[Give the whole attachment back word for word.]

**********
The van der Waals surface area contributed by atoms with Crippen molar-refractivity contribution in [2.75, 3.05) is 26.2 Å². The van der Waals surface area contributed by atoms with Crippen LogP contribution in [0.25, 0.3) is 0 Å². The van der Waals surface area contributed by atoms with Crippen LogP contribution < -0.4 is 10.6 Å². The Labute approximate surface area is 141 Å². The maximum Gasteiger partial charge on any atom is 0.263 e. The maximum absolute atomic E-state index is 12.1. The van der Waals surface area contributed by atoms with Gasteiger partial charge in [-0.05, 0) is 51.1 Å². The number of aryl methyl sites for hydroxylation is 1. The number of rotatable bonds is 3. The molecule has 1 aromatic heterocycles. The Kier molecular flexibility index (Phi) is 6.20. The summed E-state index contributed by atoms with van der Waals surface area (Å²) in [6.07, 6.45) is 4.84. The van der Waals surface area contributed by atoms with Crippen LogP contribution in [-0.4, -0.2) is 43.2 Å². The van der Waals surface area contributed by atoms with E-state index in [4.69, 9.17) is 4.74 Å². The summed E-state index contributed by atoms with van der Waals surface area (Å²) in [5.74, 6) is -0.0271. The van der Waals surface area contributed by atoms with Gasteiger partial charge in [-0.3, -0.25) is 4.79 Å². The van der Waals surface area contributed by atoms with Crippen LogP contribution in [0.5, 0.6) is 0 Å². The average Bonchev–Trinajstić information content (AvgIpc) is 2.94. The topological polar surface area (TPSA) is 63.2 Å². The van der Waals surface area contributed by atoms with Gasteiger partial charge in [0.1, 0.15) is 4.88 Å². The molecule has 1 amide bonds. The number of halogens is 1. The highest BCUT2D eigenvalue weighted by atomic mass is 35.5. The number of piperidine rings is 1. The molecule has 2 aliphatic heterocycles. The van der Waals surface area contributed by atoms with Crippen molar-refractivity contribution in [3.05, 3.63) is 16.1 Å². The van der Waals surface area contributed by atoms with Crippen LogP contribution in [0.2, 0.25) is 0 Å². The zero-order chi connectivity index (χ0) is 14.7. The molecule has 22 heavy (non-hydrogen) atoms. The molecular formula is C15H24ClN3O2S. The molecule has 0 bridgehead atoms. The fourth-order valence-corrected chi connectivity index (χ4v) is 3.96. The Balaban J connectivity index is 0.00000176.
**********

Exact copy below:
The van der Waals surface area contributed by atoms with Crippen molar-refractivity contribution in [2.75, 3.05) is 26.2 Å². The van der Waals surface area contributed by atoms with Crippen LogP contribution in [0.25, 0.3) is 0 Å². The van der Waals surface area contributed by atoms with Crippen LogP contribution < -0.4 is 10.6 Å². The Labute approximate surface area is 141 Å². The maximum Gasteiger partial charge on any atom is 0.263 e. The maximum absolute atomic E-state index is 12.1. The van der Waals surface area contributed by atoms with Gasteiger partial charge in [-0.05, 0) is 51.1 Å². The number of aryl methyl sites for hydroxylation is 1. The number of rotatable bonds is 3. The molecule has 1 aromatic heterocycles. The Kier molecular flexibility index (Phi) is 6.20. The summed E-state index contributed by atoms with van der Waals surface area (Å²) in [6.07, 6.45) is 4.84. The van der Waals surface area contributed by atoms with Crippen LogP contribution in [-0.4, -0.2) is 43.2 Å². The van der Waals surface area contributed by atoms with E-state index in [4.69, 9.17) is 4.74 Å². The summed E-state index contributed by atoms with van der Waals surface area (Å²) in [5.74, 6) is -0.0271. The van der Waals surface area contributed by atoms with Gasteiger partial charge in [-0.3, -0.25) is 4.79 Å². The van der Waals surface area contributed by atoms with Crippen LogP contribution in [0.5, 0.6) is 0 Å². The average Bonchev–Trinajstić information content (AvgIpc) is 2.94. The topological polar surface area (TPSA) is 63.2 Å². The van der Waals surface area contributed by atoms with Gasteiger partial charge in [0.1, 0.15) is 4.88 Å². The molecule has 1 amide bonds. The number of halogens is 1. The highest BCUT2D eigenvalue weighted by atomic mass is 35.5. The number of piperidine rings is 1. The molecule has 2 aliphatic heterocycles. The van der Waals surface area contributed by atoms with Crippen molar-refractivity contribution in [3.05, 3.63) is 16.1 Å². The van der Waals surface area contributed by atoms with Crippen LogP contribution in [0.2, 0.25) is 0 Å². The zero-order chi connectivity index (χ0) is 14.7. The molecule has 22 heavy (non-hydrogen) atoms. The molecular formula is C15H24ClN3O2S. The molecule has 0 bridgehead atoms. The fourth-order valence-corrected chi connectivity index (χ4v) is 3.96. The Balaban J connectivity index is 0.00000176.